Pamela recognizes that challenges exist. In some instances, an organization's culture may initially be resistant to pursuing certification, but with continued encouragement from the industry — and demonstration of the value in CSF certification — they're confident that potential resistance will ultimately melt away.

Clearly, the widespread adoption of the HITRUST CSF — which is used for everything from a "best practices" reference to the basis for a certifiable information protection program — demonstrates that the HITRUST approach works. If that's not enough evidence, a recent review by Allied World U.S. stated that "organizations that had obtained a HITRUST CSF Certification posed lower cyber-related risks than those organizations that have not."

Misconception #4: Making HITRUST certification a requirement is unfair.

This complaint really confuses me — and I'm a vendor. There are many good reasons why organizations are requiring a HITRUST CSF certification of their business associates, and most of them positively benefit the business associates. Covered entities have been expanding and enhancing their information protection since passage of the HITECH ACT — a trend which has only been exacerbated by recent statistics on 3rd party-related breaches.

The result has been an increase in the number of requests for assessments or other forms of assurance — which are often different from one covered entity to another, and subsequently add cost and complexity to the healthcare system. Fortunately, this trend has been recognized by a growing number of covered entities, who have seen resources distracted from their own information protection programs to perform and evaluate assessments of their vendors and other business associates.

For organizations that have a strong information privacy and security program, undergoing a HITRUST CSF assessment is not a difficult process — and those that aren't committed to stronger privacy and security were not going to hide from a comprehensive assessment regardless. This way, they have a smart option that can be used more broadly across the industry. In fact, that's one of the roles of the HITRUST Business Associate Council — to ensure that vendors are fully engaging in the process and working more broadly with the industry (and even across industries) to ensure the HITRUST CSF Assessment reports are accepted.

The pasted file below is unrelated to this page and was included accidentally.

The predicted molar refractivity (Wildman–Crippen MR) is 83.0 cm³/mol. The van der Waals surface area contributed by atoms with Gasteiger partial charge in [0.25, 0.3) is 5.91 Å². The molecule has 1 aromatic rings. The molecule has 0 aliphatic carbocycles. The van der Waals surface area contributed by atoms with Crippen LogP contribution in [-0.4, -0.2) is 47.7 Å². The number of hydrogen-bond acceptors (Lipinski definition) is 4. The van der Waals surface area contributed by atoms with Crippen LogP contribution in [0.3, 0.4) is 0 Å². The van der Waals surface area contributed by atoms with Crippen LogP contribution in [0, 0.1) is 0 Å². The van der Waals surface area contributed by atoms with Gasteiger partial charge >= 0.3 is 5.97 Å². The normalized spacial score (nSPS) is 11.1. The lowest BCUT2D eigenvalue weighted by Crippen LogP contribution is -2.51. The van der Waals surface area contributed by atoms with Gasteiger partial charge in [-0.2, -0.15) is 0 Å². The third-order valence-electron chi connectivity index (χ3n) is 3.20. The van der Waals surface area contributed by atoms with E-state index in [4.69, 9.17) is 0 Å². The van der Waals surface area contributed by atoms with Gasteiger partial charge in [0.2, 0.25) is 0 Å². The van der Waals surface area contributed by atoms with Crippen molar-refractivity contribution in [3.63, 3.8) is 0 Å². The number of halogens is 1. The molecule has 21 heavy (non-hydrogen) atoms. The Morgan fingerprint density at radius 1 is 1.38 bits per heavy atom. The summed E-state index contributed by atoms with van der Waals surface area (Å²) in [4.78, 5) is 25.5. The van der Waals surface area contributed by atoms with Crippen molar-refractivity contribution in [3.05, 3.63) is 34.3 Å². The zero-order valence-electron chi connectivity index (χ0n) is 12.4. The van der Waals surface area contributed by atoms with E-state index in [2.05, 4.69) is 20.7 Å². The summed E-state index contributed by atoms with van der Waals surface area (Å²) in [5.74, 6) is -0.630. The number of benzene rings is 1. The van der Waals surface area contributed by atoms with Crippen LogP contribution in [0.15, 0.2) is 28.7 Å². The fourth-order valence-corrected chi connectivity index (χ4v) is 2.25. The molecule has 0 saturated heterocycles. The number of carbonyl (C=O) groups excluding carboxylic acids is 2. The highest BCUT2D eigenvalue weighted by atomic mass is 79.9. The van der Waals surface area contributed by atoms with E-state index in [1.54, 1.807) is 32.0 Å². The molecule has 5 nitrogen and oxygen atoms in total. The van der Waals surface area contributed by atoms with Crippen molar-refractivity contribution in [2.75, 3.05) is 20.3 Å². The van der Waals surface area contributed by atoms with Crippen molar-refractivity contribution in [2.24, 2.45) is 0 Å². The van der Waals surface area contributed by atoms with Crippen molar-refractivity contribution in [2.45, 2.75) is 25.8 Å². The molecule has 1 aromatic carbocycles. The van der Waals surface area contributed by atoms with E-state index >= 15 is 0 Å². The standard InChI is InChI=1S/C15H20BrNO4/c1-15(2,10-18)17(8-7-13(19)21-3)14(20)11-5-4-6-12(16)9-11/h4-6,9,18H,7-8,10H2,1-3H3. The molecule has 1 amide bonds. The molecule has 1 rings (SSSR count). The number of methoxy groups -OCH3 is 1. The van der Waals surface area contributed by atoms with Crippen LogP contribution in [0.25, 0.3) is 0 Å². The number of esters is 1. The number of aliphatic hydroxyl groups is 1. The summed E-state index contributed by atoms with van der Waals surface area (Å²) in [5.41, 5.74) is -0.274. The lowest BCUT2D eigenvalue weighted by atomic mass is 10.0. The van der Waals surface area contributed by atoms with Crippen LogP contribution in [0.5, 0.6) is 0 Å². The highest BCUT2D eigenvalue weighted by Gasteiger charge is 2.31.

The bottom line: Together, we can make things better.

Building industry consensus on information protection methodologies and standards is what the HITRUST Alliance is all about. It takes experienced, respected professionals to lead the way for improvements in any industry, and healthcare is no different. Professionals from every corner of the industry have provided — and continue to provide — their valuable time and insight. HITRUST welcomes active participation in its committees and working groups, and constructive feedback through its comment process from anyone in the field who would like to share their ideas for the betterment of us all.

The truth is that we're all in this together, and our common goal is the common good — protecting individually identifiable healthcare information. At every level, our industry has to embrace the shift to digital management of healthcare information, understand the risks involved in this change, and take appropriate steps to manage them. By working together, we can all focus on creating practical, reliable ways to improve security and minimize risk. In my view, HITRUST has taken a leading role in improving the state of information protection in the healthcare industry and is doing so efficiently and effectively.